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LS(1V)                                                                  LS(1V)

       ls - list the contents of a directory

       ls [ -aAcCdfFgilLqrRstu1 ] filename ...

       /usr/5bin/ls [ -abcCdfFgilLmnopqrRstux ] filename ...

       The  System  V  version  of this command is available with the System V
       software installation option.  Refer  to  for  information  on  how  to
       install optional software.

       For  each  filename  which is a directory, ls lists the contents of the
       directory; for each filename which is a file, ls repeats its  name  and
       any  other  information  requested.   By  default, the output is sorted
       alphabetically.  When no argument is given, the  current  directory  is
       listed.   When  several  arguments  are  given, the arguments are first
       sorted appropriately, but file arguments are processed before  directo-
       ries and their contents.

       In  order  to  determine output formats for the -C, -x, and -m options,
       /usr/5bin/ls uses an environment variable, COLUMNS,  to  determine  the
       number  of  character  positions available on one output line.  If this
       variable is not set, the terminfo database is  used  to  determine  the
       number  of  columns,  based  on the environment variable TERM.  If this
       information cannot be obtained, 80 columns are assumed.

   Permissions Field
       The mode printed under the -l option contains 10 characters interpreted
       as follows.  If the first character is:
              d  entry is a directory;
              b  entry is a block-type special file;
              c  entry is a character-type special file;
              l  entry is a symbolic link;
              p  entry is a FIFO (also known as "named pipe") special file;
              s  entry is an AF_UNIX address family socket, or
              -  entry is a plain file.

       The next 9 characters are interpreted as three sets of three bits each.
       The first set refers to owner permissions; the next refers  to  permis-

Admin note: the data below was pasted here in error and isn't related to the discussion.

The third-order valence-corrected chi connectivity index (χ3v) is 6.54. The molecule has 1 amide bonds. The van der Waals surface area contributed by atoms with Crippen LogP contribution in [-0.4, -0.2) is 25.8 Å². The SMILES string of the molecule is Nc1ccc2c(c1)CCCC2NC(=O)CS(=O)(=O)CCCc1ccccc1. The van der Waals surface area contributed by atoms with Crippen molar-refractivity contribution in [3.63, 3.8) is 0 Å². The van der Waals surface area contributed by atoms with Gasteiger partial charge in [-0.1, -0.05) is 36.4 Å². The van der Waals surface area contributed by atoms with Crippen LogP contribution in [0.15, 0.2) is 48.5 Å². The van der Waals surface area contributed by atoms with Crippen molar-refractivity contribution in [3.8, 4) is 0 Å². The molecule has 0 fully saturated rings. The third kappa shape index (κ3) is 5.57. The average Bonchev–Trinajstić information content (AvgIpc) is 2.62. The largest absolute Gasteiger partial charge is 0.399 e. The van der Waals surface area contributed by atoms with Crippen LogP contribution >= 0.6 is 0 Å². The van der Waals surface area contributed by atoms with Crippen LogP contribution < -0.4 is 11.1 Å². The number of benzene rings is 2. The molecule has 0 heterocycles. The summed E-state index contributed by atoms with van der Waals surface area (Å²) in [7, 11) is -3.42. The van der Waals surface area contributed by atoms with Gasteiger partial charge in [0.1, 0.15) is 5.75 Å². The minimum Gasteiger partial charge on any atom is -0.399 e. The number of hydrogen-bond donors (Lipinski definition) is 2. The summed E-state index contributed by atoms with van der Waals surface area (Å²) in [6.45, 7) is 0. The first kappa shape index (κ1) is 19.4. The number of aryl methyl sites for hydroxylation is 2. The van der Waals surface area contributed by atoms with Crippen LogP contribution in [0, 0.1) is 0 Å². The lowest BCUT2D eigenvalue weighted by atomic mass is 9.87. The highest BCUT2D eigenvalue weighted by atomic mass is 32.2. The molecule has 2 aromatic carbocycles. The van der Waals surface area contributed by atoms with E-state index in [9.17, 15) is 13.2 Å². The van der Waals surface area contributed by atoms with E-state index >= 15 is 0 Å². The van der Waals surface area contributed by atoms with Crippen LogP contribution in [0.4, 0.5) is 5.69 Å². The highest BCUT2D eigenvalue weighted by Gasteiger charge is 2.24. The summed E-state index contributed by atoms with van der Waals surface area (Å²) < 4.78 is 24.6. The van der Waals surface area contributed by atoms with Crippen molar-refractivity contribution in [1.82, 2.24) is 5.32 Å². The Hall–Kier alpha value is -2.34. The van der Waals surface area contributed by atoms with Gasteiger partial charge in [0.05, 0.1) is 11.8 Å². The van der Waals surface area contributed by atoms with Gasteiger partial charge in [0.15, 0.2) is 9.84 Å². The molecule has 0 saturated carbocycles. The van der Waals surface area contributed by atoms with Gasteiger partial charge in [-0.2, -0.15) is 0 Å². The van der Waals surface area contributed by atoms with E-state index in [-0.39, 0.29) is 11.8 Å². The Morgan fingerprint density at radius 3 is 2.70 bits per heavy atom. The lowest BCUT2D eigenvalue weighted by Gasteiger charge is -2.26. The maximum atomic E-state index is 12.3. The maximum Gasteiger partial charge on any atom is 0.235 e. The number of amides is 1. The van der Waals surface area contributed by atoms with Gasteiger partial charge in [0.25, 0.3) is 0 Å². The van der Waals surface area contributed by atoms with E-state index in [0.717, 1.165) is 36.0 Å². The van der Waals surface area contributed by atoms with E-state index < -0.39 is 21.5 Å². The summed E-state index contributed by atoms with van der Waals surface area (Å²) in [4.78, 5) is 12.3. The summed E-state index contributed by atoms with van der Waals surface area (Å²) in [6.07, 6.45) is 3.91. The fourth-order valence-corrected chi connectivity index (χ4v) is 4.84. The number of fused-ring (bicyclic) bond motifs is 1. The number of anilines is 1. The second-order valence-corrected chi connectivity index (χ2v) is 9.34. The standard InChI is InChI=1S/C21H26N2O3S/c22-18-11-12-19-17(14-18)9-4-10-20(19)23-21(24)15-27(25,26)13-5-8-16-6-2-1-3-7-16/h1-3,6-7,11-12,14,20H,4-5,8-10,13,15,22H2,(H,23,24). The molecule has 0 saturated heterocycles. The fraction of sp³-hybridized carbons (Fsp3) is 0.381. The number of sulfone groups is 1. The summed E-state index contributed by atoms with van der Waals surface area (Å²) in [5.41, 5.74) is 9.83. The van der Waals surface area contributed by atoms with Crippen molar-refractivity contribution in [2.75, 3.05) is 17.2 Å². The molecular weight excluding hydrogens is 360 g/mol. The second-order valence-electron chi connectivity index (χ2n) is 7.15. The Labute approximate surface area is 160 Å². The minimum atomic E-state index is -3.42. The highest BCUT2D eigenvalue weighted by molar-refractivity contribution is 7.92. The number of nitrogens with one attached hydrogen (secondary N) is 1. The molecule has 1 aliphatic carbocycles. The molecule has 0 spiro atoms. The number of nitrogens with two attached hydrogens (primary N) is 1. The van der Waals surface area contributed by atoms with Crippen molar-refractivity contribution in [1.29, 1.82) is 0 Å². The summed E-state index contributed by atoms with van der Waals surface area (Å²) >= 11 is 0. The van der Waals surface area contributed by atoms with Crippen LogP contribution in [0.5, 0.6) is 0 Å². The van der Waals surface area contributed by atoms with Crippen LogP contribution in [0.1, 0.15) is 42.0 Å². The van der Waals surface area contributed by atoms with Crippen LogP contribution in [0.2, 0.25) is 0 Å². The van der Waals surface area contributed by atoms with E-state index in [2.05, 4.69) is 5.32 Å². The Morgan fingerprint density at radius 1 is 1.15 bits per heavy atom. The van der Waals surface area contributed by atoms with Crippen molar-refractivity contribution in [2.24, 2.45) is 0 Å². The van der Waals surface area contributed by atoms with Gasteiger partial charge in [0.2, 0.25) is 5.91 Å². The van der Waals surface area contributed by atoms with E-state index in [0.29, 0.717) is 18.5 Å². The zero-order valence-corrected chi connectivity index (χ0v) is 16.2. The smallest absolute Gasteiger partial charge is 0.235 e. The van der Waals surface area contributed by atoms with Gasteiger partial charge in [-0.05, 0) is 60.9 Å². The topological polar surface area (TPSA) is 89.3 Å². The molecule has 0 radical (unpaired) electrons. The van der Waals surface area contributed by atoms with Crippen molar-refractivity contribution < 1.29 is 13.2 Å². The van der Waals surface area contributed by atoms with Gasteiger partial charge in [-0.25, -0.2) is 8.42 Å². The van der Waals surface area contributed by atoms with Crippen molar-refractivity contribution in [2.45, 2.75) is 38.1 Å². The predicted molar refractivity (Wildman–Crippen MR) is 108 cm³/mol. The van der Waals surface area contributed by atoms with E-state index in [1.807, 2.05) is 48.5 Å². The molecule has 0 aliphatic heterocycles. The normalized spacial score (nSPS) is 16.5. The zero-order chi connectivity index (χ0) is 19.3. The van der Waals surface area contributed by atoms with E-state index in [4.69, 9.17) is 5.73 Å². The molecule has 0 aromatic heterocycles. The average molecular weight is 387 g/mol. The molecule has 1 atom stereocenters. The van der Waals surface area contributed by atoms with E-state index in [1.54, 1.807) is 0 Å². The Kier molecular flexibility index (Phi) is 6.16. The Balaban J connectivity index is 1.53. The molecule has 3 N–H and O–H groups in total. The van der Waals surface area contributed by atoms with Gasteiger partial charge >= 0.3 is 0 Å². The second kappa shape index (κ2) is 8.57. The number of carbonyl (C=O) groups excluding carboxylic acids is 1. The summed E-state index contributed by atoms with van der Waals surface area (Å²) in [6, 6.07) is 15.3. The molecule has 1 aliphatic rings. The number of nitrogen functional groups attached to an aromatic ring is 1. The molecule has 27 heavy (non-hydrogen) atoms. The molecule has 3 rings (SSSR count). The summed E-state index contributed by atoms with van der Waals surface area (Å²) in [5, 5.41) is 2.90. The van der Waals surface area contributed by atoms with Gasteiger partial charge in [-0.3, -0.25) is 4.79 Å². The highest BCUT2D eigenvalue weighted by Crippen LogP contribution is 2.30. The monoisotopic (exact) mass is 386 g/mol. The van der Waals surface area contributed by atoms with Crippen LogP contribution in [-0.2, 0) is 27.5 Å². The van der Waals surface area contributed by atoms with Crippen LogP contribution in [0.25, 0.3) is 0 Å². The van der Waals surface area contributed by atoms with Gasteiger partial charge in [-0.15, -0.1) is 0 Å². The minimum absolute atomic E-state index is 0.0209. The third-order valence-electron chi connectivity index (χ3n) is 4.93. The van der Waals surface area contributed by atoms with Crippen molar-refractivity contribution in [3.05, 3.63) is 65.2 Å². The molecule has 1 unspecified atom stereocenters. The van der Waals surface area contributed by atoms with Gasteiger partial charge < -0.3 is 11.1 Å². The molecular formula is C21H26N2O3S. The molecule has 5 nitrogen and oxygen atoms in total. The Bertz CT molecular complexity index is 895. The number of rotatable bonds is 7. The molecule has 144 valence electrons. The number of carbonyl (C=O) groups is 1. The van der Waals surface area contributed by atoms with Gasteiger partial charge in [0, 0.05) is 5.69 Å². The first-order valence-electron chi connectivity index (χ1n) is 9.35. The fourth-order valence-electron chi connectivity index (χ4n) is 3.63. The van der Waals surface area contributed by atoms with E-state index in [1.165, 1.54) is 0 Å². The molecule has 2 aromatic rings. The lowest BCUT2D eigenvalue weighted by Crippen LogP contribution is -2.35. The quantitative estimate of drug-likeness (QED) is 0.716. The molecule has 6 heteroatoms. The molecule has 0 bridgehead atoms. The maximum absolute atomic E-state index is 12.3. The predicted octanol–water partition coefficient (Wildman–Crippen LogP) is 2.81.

sions to others in the same user-group; and the last refers to all oth-
       ers.  Within each set the three characters indicate permission  respec-
       tively  to  read, to write, or to execute the file as a program.  For a
       directory, "execute" permission is interpreted to  mean  permission  to
       search the directory.  The permissions are indicated as follows:
              r  the file is readable;
              w  the file is writable;
              x  the file is executable;
              -  the indicated permission is not granted.

       The  group-execute  permission  character is given as s if the file has
       the set-group-id bit set; likewise the owner-execute permission charac-
       ter is given as s if the file has the set-user-id bit set.

       The last character of the mode (normally x or `-') is t if the 1000 bit
       of the mode is on.  See chmod(1V) for the meaning of  this  mode.   The
       indications  of set-ID and 1000 bits of the mode are capitalized (S and
       T respectively) if the corresponding execute permission is not set.

       When the sizes of the files in a directory are listed, a total count of
       blocks, including indirect blocks is printed.

       -a     List  all  entries; in the absence of this option, entries whose
              names begin with a `.'  are not listed (except  for  the  super-
              user,  for  whom  ls, but not /usr/5bin/ls, normally prints even
              files that begin with a `.').

       -A     (ls only)  Same as -a,  except  that  `.'   and  `..'   are  not

       -c     Use  time  of  last  edit  (or  last mode change) for sorting or

       -C     Force multi-column output, with entries sorted down the columns;
              for ls, this is the default when output is to a terminal.

       -d     If  argument  is  a  directory, list only its name (not its con-
              tents); often used with -l to get the status of a directory.

       -f     Force each argument to be interpreted as a  directory  and  list
              the  name found in each slot.  This option turns off -l, -t, -s,
              and -r, and turns on -a; the order is the order in which entries